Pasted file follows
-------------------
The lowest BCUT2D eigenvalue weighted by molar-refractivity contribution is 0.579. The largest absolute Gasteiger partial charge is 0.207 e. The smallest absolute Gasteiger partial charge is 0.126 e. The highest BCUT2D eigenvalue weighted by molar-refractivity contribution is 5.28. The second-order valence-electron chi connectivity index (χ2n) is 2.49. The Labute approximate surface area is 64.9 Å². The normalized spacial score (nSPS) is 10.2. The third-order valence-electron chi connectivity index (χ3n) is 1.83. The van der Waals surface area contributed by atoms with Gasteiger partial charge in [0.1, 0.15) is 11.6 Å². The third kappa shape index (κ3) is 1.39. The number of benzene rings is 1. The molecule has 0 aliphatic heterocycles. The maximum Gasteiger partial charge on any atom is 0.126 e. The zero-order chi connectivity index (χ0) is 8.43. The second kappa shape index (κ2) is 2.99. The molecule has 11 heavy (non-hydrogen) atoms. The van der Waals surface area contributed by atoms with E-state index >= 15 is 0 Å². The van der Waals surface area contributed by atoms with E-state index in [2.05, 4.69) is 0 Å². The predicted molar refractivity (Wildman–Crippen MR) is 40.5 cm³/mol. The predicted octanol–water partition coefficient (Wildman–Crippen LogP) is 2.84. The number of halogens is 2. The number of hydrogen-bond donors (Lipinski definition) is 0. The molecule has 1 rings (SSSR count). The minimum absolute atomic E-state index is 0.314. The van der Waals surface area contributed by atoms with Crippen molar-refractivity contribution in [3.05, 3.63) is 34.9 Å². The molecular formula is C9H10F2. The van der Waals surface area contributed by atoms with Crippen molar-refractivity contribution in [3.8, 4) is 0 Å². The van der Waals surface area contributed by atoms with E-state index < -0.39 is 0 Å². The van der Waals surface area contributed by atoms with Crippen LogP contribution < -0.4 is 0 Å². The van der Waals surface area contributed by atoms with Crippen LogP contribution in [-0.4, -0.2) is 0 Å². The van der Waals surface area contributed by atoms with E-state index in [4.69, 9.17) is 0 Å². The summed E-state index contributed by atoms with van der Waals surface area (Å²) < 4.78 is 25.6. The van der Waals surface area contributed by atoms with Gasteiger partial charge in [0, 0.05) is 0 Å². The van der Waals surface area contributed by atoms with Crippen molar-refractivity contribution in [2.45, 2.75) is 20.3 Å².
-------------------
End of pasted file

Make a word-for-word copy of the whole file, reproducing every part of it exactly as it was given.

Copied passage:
The lowest BCUT2D eigenvalue weighted by molar-refractivity contribution is 0.579. The largest absolute Gasteiger partial charge is 0.207 e. The smallest absolute Gasteiger partial charge is 0.126 e. The highest BCUT2D eigenvalue weighted by molar-refractivity contribution is 5.28. The second-order valence-electron chi connectivity index (χ2n) is 2.49. The Labute approximate surface area is 64.9 Å². The normalized spacial score (nSPS) is 10.2. The third-order valence-electron chi connectivity index (χ3n) is 1.83. The van der Waals surface area contributed by atoms with Gasteiger partial charge in [0.1, 0.15) is 11.6 Å². The third kappa shape index (κ3) is 1.39. The number of benzene rings is 1. The molecule has 0 aliphatic heterocycles. The maximum Gasteiger partial charge on any atom is 0.126 e. The zero-order chi connectivity index (χ0) is 8.43. The second kappa shape index (κ2) is 2.99. The molecule has 11 heavy (non-hydrogen) atoms. The van der Waals surface area contributed by atoms with E-state index >= 15 is 0 Å². The van der Waals surface area contributed by atoms with E-state index in [2.05, 4.69) is 0 Å². The predicted molar refractivity (Wildman–Crippen MR) is 40.5 cm³/mol. The predicted octanol–water partition coefficient (Wildman–Crippen LogP) is 2.84. The number of halogens is 2. The number of hydrogen-bond donors (Lipinski definition) is 0. The molecule has 1 rings (SSSR count). The minimum absolute atomic E-state index is 0.314. The van der Waals surface area contributed by atoms with Crippen molar-refractivity contribution in [3.05, 3.63) is 34.9 Å². The molecular formula is C9H10F2. The van der Waals surface area contributed by atoms with Crippen molar-refractivity contribution in [3.8, 4) is 0 Å². The van der Waals surface area contributed by atoms with E-state index < -0.39 is 0 Å². The van der Waals surface area contributed by atoms with Crippen LogP contribution < -0.4 is 0 Å². The van der Waals surface area contributed by atoms with Crippen LogP contribution in [-0.4, -0.2) is 0 Å². The van der Waals surface area contributed by atoms with E-state index in [4.69, 9.17) is 0 Å². The summed E-state index contributed by atoms with van der Waals surface area (Å²) < 4.78 is 25.6. The van der Waals surface area contributed by atoms with Gasteiger partial charge in [0, 0.05) is 0 Å². The van der Waals surface area contributed by atoms with Crippen molar-refractivity contribution in [2.45, 2.75) is 20.3 Å².